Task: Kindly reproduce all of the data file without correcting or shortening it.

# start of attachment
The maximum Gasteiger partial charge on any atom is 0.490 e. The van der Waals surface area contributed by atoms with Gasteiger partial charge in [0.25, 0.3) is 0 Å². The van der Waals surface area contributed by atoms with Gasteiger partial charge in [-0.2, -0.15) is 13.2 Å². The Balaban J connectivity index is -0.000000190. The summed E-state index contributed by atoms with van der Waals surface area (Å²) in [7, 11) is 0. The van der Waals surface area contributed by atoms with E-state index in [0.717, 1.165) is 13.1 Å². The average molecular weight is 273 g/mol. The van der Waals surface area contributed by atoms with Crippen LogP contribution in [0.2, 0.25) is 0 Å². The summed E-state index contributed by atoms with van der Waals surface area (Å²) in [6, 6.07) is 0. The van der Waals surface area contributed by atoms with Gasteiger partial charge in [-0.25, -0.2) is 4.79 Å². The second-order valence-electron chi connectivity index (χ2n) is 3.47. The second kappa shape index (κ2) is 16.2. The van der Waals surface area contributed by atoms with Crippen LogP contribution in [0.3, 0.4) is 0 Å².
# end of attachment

The maximum Gasteiger partial charge on any atom is 0.490 e. The van der Waals surface area contributed by atoms with Gasteiger partial charge in [0.25, 0.3) is 0 Å². The van der Waals surface area contributed by atoms with Gasteiger partial charge in [-0.2, -0.15) is 13.2 Å². The Balaban J connectivity index is -0.000000190. The summed E-state index contributed by atoms with van der Waals surface area (Å²) in [7, 11) is 0. The van der Waals surface area contributed by atoms with E-state index in [0.717, 1.165) is 13.1 Å². The average molecular weight is 273 g/mol. The van der Waals surface area contributed by atoms with Crippen LogP contribution in [0.2, 0.25) is 0 Å². The summed E-state index contributed by atoms with van der Waals surface area (Å²) in [6, 6.07) is 0. The van der Waals surface area contributed by atoms with Gasteiger partial charge in [-0.25, -0.2) is 4.79 Å². The second-order valence-electron chi connectivity index (χ2n) is 3.47. The second kappa shape index (κ2) is 16.2. The van der Waals surface area contributed by atoms with Crippen LogP contribution in [0.3, 0.4) is 0 Å².